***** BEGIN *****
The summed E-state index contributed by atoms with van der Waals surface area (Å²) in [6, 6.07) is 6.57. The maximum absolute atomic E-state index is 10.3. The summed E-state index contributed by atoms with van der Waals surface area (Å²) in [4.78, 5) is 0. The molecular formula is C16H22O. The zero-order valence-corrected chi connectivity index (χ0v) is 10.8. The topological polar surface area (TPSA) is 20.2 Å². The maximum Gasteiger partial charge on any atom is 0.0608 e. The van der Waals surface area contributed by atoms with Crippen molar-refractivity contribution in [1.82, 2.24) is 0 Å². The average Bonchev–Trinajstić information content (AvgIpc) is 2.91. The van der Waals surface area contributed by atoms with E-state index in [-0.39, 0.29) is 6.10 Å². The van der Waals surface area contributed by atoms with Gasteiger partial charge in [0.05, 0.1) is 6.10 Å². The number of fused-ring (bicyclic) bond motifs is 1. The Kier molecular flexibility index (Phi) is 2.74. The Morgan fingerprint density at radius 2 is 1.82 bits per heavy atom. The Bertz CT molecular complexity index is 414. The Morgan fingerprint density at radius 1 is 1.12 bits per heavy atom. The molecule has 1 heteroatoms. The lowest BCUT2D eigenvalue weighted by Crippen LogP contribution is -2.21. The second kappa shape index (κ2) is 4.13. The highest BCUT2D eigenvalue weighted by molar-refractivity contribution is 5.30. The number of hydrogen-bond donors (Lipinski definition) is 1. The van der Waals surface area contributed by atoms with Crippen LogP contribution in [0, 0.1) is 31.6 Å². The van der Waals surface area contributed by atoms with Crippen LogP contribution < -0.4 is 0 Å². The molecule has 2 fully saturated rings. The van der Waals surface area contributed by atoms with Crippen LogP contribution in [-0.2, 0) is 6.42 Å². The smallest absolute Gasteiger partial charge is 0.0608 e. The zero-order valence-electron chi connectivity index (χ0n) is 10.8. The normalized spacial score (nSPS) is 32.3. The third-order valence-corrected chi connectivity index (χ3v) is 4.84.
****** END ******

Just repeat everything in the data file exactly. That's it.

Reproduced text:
The summed E-state index contributed by atoms with van der Waals surface area (Å²) in [6, 6.07) is 6.57. The maximum absolute atomic E-state index is 10.3. The summed E-state index contributed by atoms with van der Waals surface area (Å²) in [4.78, 5) is 0. The molecular formula is C16H22O. The zero-order valence-corrected chi connectivity index (χ0v) is 10.8. The topological polar surface area (TPSA) is 20.2 Å². The maximum Gasteiger partial charge on any atom is 0.0608 e. The van der Waals surface area contributed by atoms with Crippen molar-refractivity contribution in [1.82, 2.24) is 0 Å². The average Bonchev–Trinajstić information content (AvgIpc) is 2.91. The van der Waals surface area contributed by atoms with E-state index in [-0.39, 0.29) is 6.10 Å². The van der Waals surface area contributed by atoms with Gasteiger partial charge in [0.05, 0.1) is 6.10 Å². The number of fused-ring (bicyclic) bond motifs is 1. The Kier molecular flexibility index (Phi) is 2.74. The Morgan fingerprint density at radius 2 is 1.82 bits per heavy atom. The Bertz CT molecular complexity index is 414. The Morgan fingerprint density at radius 1 is 1.12 bits per heavy atom. The molecule has 1 heteroatoms. The lowest BCUT2D eigenvalue weighted by Crippen LogP contribution is -2.21. The second kappa shape index (κ2) is 4.13. The highest BCUT2D eigenvalue weighted by molar-refractivity contribution is 5.30. The number of hydrogen-bond donors (Lipinski definition) is 1. The van der Waals surface area contributed by atoms with Crippen LogP contribution in [0, 0.1) is 31.6 Å². The van der Waals surface area contributed by atoms with Crippen LogP contribution < -0.4 is 0 Å². The molecule has 2 fully saturated rings. The van der Waals surface area contributed by atoms with Crippen LogP contribution in [-0.2, 0) is 6.42 Å². The smallest absolute Gasteiger partial charge is 0.0608 e. The zero-order valence-electron chi connectivity index (χ0n) is 10.8. The normalized spacial score (nSPS) is 32.3. The third-order valence-corrected chi connectivity index (χ3v) is 4.84.